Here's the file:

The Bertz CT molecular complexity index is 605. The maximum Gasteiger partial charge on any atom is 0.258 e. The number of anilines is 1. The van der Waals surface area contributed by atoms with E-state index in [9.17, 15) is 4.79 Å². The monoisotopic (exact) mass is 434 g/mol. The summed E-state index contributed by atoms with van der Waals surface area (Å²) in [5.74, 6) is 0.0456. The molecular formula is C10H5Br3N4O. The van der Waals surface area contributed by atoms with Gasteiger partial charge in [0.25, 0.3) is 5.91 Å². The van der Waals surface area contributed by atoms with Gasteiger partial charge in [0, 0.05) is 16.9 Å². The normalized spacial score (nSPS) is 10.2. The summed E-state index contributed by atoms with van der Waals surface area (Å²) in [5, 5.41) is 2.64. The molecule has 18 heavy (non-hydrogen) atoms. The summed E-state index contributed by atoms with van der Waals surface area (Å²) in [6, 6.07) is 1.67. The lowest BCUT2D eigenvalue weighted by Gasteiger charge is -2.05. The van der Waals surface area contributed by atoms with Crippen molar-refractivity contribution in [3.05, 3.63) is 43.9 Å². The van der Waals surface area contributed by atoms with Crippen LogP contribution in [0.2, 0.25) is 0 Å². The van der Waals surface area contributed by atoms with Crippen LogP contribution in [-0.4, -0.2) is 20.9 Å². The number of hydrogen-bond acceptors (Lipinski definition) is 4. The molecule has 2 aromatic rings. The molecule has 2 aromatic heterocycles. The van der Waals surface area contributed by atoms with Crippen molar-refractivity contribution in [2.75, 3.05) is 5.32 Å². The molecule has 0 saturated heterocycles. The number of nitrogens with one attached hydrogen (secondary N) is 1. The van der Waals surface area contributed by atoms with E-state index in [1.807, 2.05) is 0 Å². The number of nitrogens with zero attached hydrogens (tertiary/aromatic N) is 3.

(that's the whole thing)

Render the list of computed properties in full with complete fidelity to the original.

The Bertz CT molecular complexity index is 605. The maximum Gasteiger partial charge on any atom is 0.258 e. The number of anilines is 1. The van der Waals surface area contributed by atoms with E-state index in [9.17, 15) is 4.79 Å². The monoisotopic (exact) mass is 434 g/mol. The summed E-state index contributed by atoms with van der Waals surface area (Å²) in [5.74, 6) is 0.0456. The molecular formula is C10H5Br3N4O. The van der Waals surface area contributed by atoms with Gasteiger partial charge in [0.25, 0.3) is 5.91 Å². The van der Waals surface area contributed by atoms with Gasteiger partial charge in [0, 0.05) is 16.9 Å². The normalized spacial score (nSPS) is 10.2. The summed E-state index contributed by atoms with van der Waals surface area (Å²) in [5, 5.41) is 2.64. The molecule has 18 heavy (non-hydrogen) atoms. The summed E-state index contributed by atoms with van der Waals surface area (Å²) in [6, 6.07) is 1.67. The lowest BCUT2D eigenvalue weighted by Gasteiger charge is -2.05. The van der Waals surface area contributed by atoms with Crippen molar-refractivity contribution in [3.05, 3.63) is 43.9 Å². The van der Waals surface area contributed by atoms with Crippen LogP contribution in [0.2, 0.25) is 0 Å². The van der Waals surface area contributed by atoms with Crippen LogP contribution in [-0.4, -0.2) is 20.9 Å². The number of hydrogen-bond acceptors (Lipinski definition) is 4. The molecule has 2 aromatic rings. The molecule has 2 aromatic heterocycles. The van der Waals surface area contributed by atoms with Crippen molar-refractivity contribution in [2.75, 3.05) is 5.32 Å². The molecule has 0 saturated heterocycles. The number of nitrogens with one attached hydrogen (secondary N) is 1. The van der Waals surface area contributed by atoms with E-state index in [1.807, 2.05) is 0 Å². The number of nitrogens with zero attached hydrogens (tertiary/aromatic N) is 3.